Summer Pet Safety

Even on overcast days, the temperature in a closed car rises rapidly. Use the chart below to see how quickly the inside of your car can become a dangerous environment for your beloved pet. Heat stroke is a high-risk, emergency medical condition that requires immediate veterinary attention. Parking in the shade and leaving your windows cracked has little impact on the temperatures in your car.

If you see an animal alone in a dangerously hot vehicle, first attempt to find the owner. If unsuccessful, call 9-1-1 or the non-emergency number to reach animal control:

  • Corvallis: 541-766-6924
  • Benton County: 541-766-6858.



It is also important to consider the effects of warm weather on your pet when taking walks or enjoying the outdoors. Pets who spend time alone outside should be provided with a shaded area to escape the sun, and plenty of fresh water (also in the shade). When taking a walk, aim for the cooler parts of the day (morning and evening), and remember that if the asphalt is hot enough to hurt your feet, it can hurt your pet’s feet, too. Bring water and a collapsible bowl with you on walks and pay attention to signs of overheating like panting or lethargy.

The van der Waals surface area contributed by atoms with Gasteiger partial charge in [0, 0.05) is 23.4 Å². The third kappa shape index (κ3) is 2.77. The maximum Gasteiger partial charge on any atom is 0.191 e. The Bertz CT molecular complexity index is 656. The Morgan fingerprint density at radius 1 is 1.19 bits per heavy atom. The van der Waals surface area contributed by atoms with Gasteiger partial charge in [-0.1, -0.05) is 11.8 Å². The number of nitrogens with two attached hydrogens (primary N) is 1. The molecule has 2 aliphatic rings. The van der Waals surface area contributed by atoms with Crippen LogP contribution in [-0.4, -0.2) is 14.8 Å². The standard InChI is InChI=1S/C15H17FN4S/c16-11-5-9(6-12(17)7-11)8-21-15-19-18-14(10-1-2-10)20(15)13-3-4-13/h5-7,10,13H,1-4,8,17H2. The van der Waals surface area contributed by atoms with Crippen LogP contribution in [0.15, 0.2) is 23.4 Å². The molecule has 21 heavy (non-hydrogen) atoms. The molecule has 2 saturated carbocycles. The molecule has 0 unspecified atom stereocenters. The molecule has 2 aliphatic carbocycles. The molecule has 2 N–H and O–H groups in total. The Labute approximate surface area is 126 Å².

Symptoms of Heat Stroke

  • Difficulty breathing
  • Heavy panting
  • Lethargy
  • Unsteadiness
  • Drooling
  • Excessive Thirst
  • Vomiting and/or diarrhea
  • Bright red, dark red (or purple) gums and tongue
    • Because the natural colors of these tissues can vary, the most important thing to look for is a change in appearance


Heat stroke can happen in as little as 15 minutes. Help us spread the word:

Printable Hot Car Qtr Sheets
8.5×11 Hot Car Sign
Hot Car JPG